AS: It was for me and I knew the same thing with Carter. I said, “For the greater good, I will be excluding some people, because he and she will not be matching what I have pictured.” There’s just no way around that. I felt like “Look, Carter can be much more than Prince Valiant, and Dejah can be much more than ‘Help me, help me, save me, save me.” And there are hints of that in their integrity of some of their conversations, but I felt “I need that to be more gettable right away when you meet them in these short scenes in movies. You need to get maybe what you got over all of these conversations over several books.”

There are people you meet that are just destined to lead. They may not be the most impressive person in the room, but when the shit hits the fan, you’re going to follow them and depend on them. They’ve got their scruples right. They’ve got their integrity. And she just walked in with such a sense of earned royalty and a passion. She’s a little bit like a, and I mean this in the kindest sense, a female Peter Sellers like she takes all of this whirling-dervish exuberance, and the minute she knows what her goal is with the character she’s playing and the things she’s got to do, it all gets zoomed in and focused and goes in this direction, and suddenly you feel like you have this weapon, you have this formidable weapon and I felt like “That’s Dejah.” Once I realized Dejah is Mars--if Carter falls in love with Dejah, if we fall in love with Dejah, then we fall in love with the cause. Nobody is going to fall in love with a political stance or a big broad statement; they are going to fall in love with how much that person cares about it, and the more I felt like she… It’s in her blood, she is the ruler. She was born to rule and lead and take over. She just did that for me. She just really did, and so I didn’t mind the licenses I had to take to push the look of her to get to match the books. It didn’t take much.

Capone: You’ve got to get kind of excited about unleashing that secret weapon.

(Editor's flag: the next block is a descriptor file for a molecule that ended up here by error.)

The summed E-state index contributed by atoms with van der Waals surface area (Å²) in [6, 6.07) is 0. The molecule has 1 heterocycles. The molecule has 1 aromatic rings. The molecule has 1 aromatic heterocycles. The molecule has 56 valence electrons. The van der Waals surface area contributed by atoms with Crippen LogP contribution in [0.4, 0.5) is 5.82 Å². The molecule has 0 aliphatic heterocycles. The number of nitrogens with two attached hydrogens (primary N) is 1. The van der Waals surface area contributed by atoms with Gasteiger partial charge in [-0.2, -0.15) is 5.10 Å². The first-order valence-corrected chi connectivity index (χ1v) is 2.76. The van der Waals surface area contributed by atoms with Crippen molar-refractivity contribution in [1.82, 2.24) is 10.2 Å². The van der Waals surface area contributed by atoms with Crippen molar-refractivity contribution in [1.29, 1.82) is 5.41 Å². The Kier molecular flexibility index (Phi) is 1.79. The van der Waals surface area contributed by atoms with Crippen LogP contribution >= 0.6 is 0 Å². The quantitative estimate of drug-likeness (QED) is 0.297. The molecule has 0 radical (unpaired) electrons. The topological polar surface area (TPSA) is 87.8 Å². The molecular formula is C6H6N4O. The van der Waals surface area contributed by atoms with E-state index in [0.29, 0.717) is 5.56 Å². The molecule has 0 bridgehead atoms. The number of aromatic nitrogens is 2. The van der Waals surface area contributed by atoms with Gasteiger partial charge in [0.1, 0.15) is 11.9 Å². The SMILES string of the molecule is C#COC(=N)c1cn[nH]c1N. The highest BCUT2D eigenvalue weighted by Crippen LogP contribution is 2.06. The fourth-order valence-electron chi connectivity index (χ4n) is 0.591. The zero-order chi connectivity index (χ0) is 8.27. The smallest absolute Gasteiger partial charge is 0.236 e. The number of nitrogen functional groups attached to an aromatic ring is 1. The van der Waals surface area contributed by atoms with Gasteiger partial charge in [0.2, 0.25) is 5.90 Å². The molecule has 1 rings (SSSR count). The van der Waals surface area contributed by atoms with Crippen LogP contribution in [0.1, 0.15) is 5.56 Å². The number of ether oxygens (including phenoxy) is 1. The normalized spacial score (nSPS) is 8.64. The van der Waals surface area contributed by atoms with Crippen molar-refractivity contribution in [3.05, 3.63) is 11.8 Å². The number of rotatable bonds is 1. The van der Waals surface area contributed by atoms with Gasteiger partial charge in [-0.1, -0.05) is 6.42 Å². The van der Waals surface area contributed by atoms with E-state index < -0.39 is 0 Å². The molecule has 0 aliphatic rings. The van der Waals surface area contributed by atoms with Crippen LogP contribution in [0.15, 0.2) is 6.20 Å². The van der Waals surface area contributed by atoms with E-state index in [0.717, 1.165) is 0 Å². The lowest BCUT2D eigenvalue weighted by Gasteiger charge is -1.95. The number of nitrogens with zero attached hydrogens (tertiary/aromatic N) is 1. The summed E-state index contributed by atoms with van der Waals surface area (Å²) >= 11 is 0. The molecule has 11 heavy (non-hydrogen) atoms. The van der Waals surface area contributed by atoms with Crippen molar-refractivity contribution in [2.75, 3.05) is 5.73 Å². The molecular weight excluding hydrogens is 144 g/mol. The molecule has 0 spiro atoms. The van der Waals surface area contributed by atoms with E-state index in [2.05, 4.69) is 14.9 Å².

AS: I feel like it’s just on the tip of the iceberg, their relationship. The big attraction for me is that even though they’ve spent all of this time in this movie, it was really a first date and then a rushed marriage, right? So what’s wonderful is like, “Okay, now comes the real relationship bumps and blumps of marriage.” And the real deep discovery of who each person is. Suddenly, I feel like we can just get meatier on the next one.

Capone: You mentioned in the roundtable that you stayed away from production art from previous incarnations over the last few years. But I am kind of curious, because you said as a fan, you were following those other productions and getting excited about the various directors that had signed on during the Paramount years.

AS: Well I wasn’t following the artwork, I was following the Hollywood gossip of who had what.

Capone: That’s what I mean, at the very least you were following that. Was there a version of it or director that you were most excited?

] AS: I don’t want to put anybody out of turn. [Robert] Rodriguez is not going to remember this, but it was literally the night of the Oscars that I won on NEMO, and I was at the Vanity Fair party. I had met Robert, when he''d come by Pixar and showed us all of this cool stuff he had done for SPY KIDS, and we really got along all of us. And he was kind of drunk down in the middle of the party, and I made a B line for him and I said “Robert, I am so psyched somebody is finally putting this on the screen. Couldn’t happen to a nicer guy. Don’t fuck it up.”

[Both Laugh]

AS: And he goes “What?” “I have been imagining this so long. I’ll tell you what. I’ll pitch to you how to open the movie. You can have it. You can put your name on it. I don’t care. All I care is that it’s done right.” And he was like, “Lay it on me.” So I pitched it to him, and he’s like “Great,” and I could just tell that, “He’s not going to do it. He’s being a real nice guy about it. He’s got his own ideas.” I kind of died a little and I thought, “Okay, that was my one shot at getting a little bit of influence on what I thought would be up there.” Then I just watched it fall and fall, and at first I’ve got to say Favreau hadn’t made IRON MAN yet, so I was like “What?” Then I saw ZATHURA and I went “Oh.” You can see the IRON MAN director in that, and that’s what started giving me a little bit of hope. It seemed like all of the artists he was hiring made a lot of sense, and I was hearing a lot of positive things through the artist network of development artists that work with us, and so I started to allow myself to get hopeful. It’s like having a losing team your whole life, and you’re finally allowing yourself “Maybe they will make it to the playoffs.” So that’s just what made me get that much more crest fallen when that fell through. So I think the most hopeful I ever got was Favreau.